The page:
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The Samantha Smith Challenge: Middle School Change Makers #JACBA Newsletter 17Jun2017
Newsletter / June 17, 2017

Becoming a Changemaker: 3rd Annual Samantha Smith Challenge [VIDEO] In 1983, a Manchester Elementary School fifth grader made history with a letter she wrote to a Soviet leader. Samantha Smith tragically died two years later in a plane crash, but she’s remembered through a yearly challenge that aims to inspire others to make a difference. The Maine native became an ambassador for peace, visiting the Soviet Union for two weeks, then sharing her peace keeping mission around the world. “So we’re asking you to do the same thing,” said Carter. “Take a look around you and your world and your community and see what issues are concerning you and then take action.” Smith’s legacy now lives on through these students. Read More Journey to the Soviet Union by Samantha Smith 1986 Awardee Balderdash!: John Newbery and the Boisterous Birth of Children’s Books by Michelle Markel | SLJ Review MARKEL, Michelle. Balderdash!: John Newbery and the Boisterous Birth of Children’s Books. illus. by Nancy Carpenter. Markel’s delightfully exuberant treatment follows Newbery’s lead and presents the facts of his life in a wholly original and absorbing way, mixing evocative and richly detailed cartoon artwork, a playful use of typography, and visual and…

Splendid Summer Reading #JACBA Newsletter 10Jun2017
Newsletter / June 11, 2017

Splendid Summer Reads If you enjoyed Lauren Wolk’s debut “Wolf Hollow” you’re certain to be mesmerized by her latest “Beyond the Bright Sea.” A plucky character with a caring nature, Crow is persistent in this must-read-book that has much to say about sacrifice and courage. “Beyond the Bright Sea” is sure to earn Wolk additional accolades. Read More Wolf Hollow by Lauren Wolk 2017 Awardee What San Antonio Writers Are Reading This Season Aside from poetry “by everybody,” poet and novelist Naomi Shihab Nye is currently reading Exit West by Mohsin Hamid, which she describes as “a most haunting novel.” The author of Transfer and Fuel also recommends Megan Staffel’s The Exit Coach, Lost Geography by Charlotte Bacon, and I, Who Did Not Die by Zahed Haftlang, Najah Aboud and Meredith May, a book about friendship amid the Iran/Iraq war which takes its very title from one of Nye’s poems. As for summer reading advice, Nye says: “I recommend everybody go to the library and find a book you never heard of to fall in love with.” 2015 Texas Poet Laureate Carmen Tafolla is into Margaret Atwood. Having loved Atwood’s Oryx and Crake, which Tafolla sees as “way too recognizable…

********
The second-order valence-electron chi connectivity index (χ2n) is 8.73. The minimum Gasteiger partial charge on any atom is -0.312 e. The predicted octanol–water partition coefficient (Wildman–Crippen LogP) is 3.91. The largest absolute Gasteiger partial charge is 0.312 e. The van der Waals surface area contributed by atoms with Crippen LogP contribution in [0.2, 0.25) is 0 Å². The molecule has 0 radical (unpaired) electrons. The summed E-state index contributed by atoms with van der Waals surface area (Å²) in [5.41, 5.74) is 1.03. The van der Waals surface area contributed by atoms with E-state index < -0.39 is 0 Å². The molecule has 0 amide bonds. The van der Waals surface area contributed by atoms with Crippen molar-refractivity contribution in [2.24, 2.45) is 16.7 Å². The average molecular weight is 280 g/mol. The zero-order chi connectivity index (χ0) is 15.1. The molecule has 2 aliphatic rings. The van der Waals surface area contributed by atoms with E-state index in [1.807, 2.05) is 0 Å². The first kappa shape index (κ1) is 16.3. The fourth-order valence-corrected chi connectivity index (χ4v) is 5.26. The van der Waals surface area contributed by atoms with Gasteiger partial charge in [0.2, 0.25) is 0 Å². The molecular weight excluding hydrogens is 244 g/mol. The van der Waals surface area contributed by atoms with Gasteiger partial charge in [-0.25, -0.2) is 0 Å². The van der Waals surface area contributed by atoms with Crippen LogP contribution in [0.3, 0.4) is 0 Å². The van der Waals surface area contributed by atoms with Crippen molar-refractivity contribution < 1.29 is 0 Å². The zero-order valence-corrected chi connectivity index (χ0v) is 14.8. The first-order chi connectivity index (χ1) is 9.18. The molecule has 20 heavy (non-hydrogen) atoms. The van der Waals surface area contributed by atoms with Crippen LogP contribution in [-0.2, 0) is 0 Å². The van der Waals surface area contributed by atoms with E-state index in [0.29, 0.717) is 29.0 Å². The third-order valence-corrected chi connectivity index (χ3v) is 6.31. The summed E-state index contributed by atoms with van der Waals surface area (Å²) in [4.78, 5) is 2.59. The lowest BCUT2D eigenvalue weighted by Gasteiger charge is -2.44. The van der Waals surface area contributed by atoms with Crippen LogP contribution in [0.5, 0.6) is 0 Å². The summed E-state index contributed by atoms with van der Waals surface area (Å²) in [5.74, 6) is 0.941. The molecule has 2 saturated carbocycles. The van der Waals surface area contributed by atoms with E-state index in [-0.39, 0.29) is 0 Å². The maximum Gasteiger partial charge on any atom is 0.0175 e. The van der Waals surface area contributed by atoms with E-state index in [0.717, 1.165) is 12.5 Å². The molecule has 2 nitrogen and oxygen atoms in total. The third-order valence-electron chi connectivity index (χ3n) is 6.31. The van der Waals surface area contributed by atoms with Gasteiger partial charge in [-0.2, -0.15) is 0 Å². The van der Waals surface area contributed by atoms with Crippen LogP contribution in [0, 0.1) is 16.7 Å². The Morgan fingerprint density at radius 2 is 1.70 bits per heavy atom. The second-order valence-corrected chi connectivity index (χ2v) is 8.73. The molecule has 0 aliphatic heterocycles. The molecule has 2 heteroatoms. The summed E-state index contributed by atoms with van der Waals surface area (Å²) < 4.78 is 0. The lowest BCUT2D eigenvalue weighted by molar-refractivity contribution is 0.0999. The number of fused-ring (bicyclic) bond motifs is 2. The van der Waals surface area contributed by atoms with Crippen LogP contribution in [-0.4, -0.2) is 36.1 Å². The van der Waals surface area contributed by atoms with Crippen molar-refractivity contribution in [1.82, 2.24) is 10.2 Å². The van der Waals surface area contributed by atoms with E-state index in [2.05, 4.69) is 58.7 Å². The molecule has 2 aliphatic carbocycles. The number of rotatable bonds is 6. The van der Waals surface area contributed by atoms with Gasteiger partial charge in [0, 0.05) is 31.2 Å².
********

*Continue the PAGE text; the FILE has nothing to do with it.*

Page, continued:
Inspired Feminist Children’s Books On the Rise #JACBA Newsletter 1Jun2017
Newsletter / June 4, 2017

15 Feminist Children’s Books That Will Inspire Readers Of Any Age Girls Think of Everything: Stories of Ingenious Inventions by Women by Catherine Thimmesh and Melissa Sweet tells the stories of the women who invented everything from windshield wipers, to liquid paper white-out, to aircraft bumpers, to the chocolate chip cookie, and more. I Dissent: Ruth Bader Ginsburg Makes Her Mark by Debbie Levy and Elizabeth Baddeley tells the (condensed, simplified) version of the amazing life and achievements of Supreme Court justice Ruth Bader Ginsburg, while combating the idea that young girls and women should always be agreeable, accommodating, and non-confrontational – a lesson I know that at least I need to keep learning over and over. The Invisible Princess by Faith Ringgold is an African American fairy tale set during slavery, telling the story of one couple whose wishes for their child come true in ways they never could have imagined. That daughter becomes the Invisible Princess, who will one day liberate her parents from slavery, and bring freedom to all the slaves on the plantation. This one is a great reminder of the difference just one individual can make – invisible or not. Read More Brave Girl: Clara…